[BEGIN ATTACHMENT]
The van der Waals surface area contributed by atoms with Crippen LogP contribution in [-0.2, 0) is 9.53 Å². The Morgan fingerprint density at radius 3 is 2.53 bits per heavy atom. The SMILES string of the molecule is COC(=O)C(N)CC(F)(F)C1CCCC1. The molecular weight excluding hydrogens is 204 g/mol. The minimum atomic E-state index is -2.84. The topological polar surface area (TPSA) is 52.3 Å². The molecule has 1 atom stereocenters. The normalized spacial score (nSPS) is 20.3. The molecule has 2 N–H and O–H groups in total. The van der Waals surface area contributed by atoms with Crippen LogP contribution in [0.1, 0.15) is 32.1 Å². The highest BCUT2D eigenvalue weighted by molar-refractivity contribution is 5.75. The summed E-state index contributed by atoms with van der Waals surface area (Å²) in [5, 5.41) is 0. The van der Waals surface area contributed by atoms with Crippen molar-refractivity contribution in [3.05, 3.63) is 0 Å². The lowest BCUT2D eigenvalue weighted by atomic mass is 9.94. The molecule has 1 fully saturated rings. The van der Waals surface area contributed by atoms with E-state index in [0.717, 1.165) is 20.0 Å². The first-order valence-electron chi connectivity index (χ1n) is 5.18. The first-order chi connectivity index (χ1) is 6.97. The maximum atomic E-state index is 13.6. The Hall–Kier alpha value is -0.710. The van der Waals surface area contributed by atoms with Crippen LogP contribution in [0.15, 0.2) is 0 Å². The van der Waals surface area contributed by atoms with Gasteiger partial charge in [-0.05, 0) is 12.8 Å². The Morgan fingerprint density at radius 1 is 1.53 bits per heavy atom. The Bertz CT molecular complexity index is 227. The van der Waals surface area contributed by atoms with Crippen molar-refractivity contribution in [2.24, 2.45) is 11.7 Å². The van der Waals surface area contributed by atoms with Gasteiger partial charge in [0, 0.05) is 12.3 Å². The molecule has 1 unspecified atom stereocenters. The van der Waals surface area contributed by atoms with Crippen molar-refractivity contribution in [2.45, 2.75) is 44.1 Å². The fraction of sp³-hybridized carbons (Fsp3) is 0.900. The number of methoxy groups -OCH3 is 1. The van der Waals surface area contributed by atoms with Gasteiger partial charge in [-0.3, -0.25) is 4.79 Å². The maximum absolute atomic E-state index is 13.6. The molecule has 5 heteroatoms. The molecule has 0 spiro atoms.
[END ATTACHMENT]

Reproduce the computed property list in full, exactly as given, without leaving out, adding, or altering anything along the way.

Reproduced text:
The van der Waals surface area contributed by atoms with Crippen LogP contribution in [-0.2, 0) is 9.53 Å². The Morgan fingerprint density at radius 3 is 2.53 bits per heavy atom. The SMILES string of the molecule is COC(=O)C(N)CC(F)(F)C1CCCC1. The molecular weight excluding hydrogens is 204 g/mol. The minimum atomic E-state index is -2.84. The topological polar surface area (TPSA) is 52.3 Å². The molecule has 1 atom stereocenters. The normalized spacial score (nSPS) is 20.3. The molecule has 2 N–H and O–H groups in total. The van der Waals surface area contributed by atoms with Crippen LogP contribution in [0.1, 0.15) is 32.1 Å². The highest BCUT2D eigenvalue weighted by molar-refractivity contribution is 5.75. The summed E-state index contributed by atoms with van der Waals surface area (Å²) in [5, 5.41) is 0. The van der Waals surface area contributed by atoms with Crippen molar-refractivity contribution in [3.05, 3.63) is 0 Å². The lowest BCUT2D eigenvalue weighted by atomic mass is 9.94. The molecule has 1 fully saturated rings. The van der Waals surface area contributed by atoms with E-state index in [0.717, 1.165) is 20.0 Å². The first-order valence-electron chi connectivity index (χ1n) is 5.18. The first-order chi connectivity index (χ1) is 6.97. The maximum atomic E-state index is 13.6. The Hall–Kier alpha value is -0.710. The van der Waals surface area contributed by atoms with Crippen LogP contribution in [0.15, 0.2) is 0 Å². The van der Waals surface area contributed by atoms with Gasteiger partial charge in [-0.05, 0) is 12.8 Å². The Morgan fingerprint density at radius 1 is 1.53 bits per heavy atom. The Bertz CT molecular complexity index is 227. The van der Waals surface area contributed by atoms with Crippen molar-refractivity contribution in [2.24, 2.45) is 11.7 Å². The van der Waals surface area contributed by atoms with Gasteiger partial charge in [0, 0.05) is 12.3 Å². The molecule has 1 unspecified atom stereocenters. The van der Waals surface area contributed by atoms with Crippen molar-refractivity contribution in [2.45, 2.75) is 44.1 Å². The fraction of sp³-hybridized carbons (Fsp3) is 0.900. The number of methoxy groups -OCH3 is 1. The van der Waals surface area contributed by atoms with Gasteiger partial charge in [-0.3, -0.25) is 4.79 Å². The maximum absolute atomic E-state index is 13.6. The molecule has 5 heteroatoms. The molecule has 0 spiro atoms.